As of February 2019, the total population of the world exceeded 7.71 billion, and this number continued to grow each day, according to the 2019 State of the World Population Report (SWOP).
This year’s report focused on the need for women to have the right to make choices about their reproductive health and the importance of ensuring timely access to family planning materials for reduced fertility rate.
China was the most populous country in the world with a population exceeding 1.4 billion, while in Africa, Nigeria topped, having risen to 201 million people. The West African country is set for one of the biggest population booms in world history and is expected to reach nearly 1 billion people by 2100.
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Africa, with more than 1.2 billion people, is the second-largest and second most populous continent on earth, and this has been blamed largely on the very high fertility rates and the little family planning in most regions.
In spite of the global gains in securing sexual and reproductive rights over the past 50 years, many population groups are still left behind, this year’s SWOP report released by the United Nations Population Fund said.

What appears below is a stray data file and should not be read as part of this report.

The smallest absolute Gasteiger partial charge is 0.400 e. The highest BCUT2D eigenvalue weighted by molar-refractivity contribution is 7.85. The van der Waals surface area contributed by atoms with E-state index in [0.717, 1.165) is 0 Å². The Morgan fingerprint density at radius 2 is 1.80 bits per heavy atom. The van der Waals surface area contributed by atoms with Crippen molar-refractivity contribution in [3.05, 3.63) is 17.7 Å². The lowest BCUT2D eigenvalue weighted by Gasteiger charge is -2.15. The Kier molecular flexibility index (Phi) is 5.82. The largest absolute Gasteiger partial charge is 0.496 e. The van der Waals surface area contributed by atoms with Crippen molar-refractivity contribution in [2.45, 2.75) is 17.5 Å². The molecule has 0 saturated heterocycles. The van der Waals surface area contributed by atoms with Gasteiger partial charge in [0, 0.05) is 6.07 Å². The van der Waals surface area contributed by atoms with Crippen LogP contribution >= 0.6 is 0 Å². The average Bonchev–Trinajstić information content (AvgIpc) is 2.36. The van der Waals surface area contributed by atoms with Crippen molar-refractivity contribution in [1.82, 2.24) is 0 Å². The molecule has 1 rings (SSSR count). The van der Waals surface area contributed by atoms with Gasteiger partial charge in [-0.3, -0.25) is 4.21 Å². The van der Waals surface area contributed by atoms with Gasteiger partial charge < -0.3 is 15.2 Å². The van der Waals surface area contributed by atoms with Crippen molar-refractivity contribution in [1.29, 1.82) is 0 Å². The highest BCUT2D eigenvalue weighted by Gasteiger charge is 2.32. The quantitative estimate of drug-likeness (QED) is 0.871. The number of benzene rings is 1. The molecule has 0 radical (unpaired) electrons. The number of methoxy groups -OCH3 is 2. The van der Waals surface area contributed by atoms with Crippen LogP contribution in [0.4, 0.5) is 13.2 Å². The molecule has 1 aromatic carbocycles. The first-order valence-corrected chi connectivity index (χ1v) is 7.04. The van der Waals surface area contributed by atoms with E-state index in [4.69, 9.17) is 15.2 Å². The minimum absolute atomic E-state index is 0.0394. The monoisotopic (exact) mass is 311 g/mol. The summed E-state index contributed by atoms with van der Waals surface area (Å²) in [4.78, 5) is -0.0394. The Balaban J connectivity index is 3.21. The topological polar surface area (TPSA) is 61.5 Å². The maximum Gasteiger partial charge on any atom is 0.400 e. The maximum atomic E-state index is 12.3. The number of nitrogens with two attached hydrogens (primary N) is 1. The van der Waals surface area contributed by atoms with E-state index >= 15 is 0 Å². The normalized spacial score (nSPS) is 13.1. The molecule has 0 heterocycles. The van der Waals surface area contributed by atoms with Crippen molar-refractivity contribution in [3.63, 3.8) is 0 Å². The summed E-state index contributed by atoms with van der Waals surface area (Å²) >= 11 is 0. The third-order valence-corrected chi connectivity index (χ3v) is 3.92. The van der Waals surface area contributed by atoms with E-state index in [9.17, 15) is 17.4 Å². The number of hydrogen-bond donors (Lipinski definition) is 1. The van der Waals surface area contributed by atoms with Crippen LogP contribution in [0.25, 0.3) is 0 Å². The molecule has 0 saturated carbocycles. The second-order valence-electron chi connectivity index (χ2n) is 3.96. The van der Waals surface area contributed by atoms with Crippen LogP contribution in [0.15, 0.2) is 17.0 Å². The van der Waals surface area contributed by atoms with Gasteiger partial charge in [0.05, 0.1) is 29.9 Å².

It said that global fertility rates have roughly halved since the agency began operations in 1969. But it also highlights how reproductive rights remain inaccessible to many, including more than 200 million women worldwide who want to prevent a pregnancy but don’t have access to contraceptives.
“The lack of this power – which influences so many other facets of life, from education to income to safety – leaves women unable to shape their own futures,” said UNFPA Executive Director Natalia Kanem.
By 2100, more than half of the world’s growth is expected to come from Africa, experts say, as the continent experiences exponential growth in life expectancy apart from its relatively young population.
While it’s a good thing to have a higher life expectancy in Africa, there are concerns that the continent might become overcrowded. Analysts argue that prolonged lifespan will cause economic inactivity by older workers, which will ultimately lead to an economic disaster across Africa.
Despite these concerns, the following African countries are increasing at an advanced rate: